Ground Breaking for Nyangiti Deep Well
We’ve finally started drilling our well in Nyangiti, and the community has really pitched in. They’re cooking meals, inviting the drillers into their homes to stay for the night, and even provided manual labor for the drillers. However, we’re not in the clear yet.
Maji-Tech has hit some very tough rocks that are eating up fuel (they’ve used 1500 liters of diesel so far, more than twice the average amount), and we haven’t hit water at our expected depth of 90m. We’re a little nervous about this since a handpump won’t be able to work at depths below ~90m. However, our hydrogeologist is confident that we’ll hit water at 130m, and that the pressure of the water table will push the water level back above 90m. He has been working in this field for 20 years, so we’re trusting in his experience. In the meantime, we’ve been meeting with the Nyangiti well committee weekly in order to keep them up to date on the latest news so that they can inform the community and know what to expect.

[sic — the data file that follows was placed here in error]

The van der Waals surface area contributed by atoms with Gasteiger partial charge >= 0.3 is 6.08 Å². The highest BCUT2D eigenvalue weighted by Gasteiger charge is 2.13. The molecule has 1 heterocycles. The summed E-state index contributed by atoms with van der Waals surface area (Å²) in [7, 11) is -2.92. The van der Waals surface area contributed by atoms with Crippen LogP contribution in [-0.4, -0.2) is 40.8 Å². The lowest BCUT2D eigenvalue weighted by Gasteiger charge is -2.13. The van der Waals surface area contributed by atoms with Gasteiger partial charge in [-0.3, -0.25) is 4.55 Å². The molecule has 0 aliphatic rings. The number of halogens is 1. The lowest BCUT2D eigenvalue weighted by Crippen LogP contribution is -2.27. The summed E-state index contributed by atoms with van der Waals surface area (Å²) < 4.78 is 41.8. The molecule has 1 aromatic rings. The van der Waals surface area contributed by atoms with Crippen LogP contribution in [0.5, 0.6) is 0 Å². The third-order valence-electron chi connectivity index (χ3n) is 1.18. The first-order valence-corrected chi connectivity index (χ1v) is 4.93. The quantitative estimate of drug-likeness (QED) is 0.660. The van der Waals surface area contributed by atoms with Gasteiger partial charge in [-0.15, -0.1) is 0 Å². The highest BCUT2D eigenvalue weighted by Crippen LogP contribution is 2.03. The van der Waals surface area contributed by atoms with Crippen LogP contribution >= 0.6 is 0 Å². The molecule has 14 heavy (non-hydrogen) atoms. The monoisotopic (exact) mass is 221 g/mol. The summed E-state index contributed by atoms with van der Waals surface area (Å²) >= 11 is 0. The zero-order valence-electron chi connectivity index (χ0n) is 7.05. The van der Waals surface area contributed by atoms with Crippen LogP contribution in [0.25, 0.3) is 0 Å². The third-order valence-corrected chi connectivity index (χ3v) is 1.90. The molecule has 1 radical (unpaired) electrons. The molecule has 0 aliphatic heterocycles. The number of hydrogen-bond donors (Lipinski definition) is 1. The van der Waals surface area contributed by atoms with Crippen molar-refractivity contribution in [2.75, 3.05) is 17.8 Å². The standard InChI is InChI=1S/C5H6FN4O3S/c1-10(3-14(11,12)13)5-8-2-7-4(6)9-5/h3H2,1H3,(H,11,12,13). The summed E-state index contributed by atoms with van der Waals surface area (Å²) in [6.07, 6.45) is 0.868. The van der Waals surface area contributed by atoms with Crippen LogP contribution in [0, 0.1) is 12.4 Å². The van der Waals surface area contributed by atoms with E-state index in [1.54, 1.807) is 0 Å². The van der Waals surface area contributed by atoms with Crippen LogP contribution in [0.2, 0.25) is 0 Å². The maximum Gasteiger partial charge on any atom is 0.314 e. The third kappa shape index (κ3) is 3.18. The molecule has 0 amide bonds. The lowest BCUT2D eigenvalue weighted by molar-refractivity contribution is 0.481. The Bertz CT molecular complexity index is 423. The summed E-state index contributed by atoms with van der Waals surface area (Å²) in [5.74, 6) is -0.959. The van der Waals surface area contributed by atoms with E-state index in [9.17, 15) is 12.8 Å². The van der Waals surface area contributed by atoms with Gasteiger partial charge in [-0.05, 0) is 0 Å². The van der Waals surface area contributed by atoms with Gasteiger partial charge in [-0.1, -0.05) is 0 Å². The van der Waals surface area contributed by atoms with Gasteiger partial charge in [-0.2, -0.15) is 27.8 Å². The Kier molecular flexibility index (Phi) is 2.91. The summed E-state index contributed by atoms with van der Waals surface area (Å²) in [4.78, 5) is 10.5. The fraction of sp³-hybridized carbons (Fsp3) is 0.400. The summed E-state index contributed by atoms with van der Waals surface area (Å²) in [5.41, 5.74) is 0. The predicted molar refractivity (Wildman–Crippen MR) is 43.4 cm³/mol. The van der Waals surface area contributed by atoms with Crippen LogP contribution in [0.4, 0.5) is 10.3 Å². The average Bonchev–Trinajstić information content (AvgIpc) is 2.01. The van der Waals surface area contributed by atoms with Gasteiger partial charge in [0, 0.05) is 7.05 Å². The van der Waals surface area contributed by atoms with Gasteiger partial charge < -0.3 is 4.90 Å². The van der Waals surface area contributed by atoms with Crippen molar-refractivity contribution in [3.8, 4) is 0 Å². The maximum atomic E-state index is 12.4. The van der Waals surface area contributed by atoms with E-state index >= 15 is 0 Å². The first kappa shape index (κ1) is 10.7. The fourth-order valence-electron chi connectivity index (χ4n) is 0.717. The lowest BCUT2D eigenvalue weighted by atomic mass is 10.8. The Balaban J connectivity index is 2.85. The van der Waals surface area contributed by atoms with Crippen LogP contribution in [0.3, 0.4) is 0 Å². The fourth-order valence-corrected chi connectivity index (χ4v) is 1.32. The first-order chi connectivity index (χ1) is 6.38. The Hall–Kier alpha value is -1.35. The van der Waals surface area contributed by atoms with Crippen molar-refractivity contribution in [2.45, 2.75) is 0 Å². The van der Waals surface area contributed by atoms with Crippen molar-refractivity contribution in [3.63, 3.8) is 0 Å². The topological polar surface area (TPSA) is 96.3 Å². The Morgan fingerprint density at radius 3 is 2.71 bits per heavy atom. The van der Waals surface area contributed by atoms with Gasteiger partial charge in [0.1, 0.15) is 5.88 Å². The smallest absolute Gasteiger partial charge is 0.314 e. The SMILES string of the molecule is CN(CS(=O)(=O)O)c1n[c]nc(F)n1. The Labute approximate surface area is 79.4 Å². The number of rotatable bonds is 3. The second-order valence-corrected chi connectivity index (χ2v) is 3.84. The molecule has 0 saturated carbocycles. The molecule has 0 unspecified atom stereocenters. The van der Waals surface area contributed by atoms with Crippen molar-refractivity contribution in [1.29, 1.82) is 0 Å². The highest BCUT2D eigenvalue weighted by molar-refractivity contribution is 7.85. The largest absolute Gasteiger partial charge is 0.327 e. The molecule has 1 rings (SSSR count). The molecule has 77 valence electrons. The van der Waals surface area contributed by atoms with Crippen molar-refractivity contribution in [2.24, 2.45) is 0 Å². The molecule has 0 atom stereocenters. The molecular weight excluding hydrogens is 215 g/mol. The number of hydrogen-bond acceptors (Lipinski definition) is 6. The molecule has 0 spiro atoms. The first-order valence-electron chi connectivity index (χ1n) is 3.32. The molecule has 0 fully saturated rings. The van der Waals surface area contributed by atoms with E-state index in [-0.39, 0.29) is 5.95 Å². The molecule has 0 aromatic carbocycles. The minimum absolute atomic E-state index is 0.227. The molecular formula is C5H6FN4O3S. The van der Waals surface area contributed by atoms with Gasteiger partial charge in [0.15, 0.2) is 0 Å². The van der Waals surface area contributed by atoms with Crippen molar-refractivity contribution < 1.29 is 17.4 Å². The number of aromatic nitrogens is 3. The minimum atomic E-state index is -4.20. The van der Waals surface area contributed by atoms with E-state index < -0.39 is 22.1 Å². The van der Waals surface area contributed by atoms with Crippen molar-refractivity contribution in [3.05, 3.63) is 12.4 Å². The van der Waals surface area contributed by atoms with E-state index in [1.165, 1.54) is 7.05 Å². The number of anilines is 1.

We also took this opportunity to look under the hood with the well committees in Gukipimo and Nyameteburo. Before Majitech finishes drilling, we’re taking some time to disassemble the India Mk II pump and marvel at all the shiny metal parts. We explained how the pump works, and how much it will cost for them to maintain the pumps. We also emphasized the point that THEY are the ones responsible for maintaining the pump, not Nuru. They asked plenty of questions about how the pump worked, and were excited to see what exactly they were collecting the well fees for 100KSH for a cupseal, 9000KSH for a pump cylinder, etc. They even asked to set up a meeting to see how much their committee had saved, and make plans to overcome any shortcomings in savings.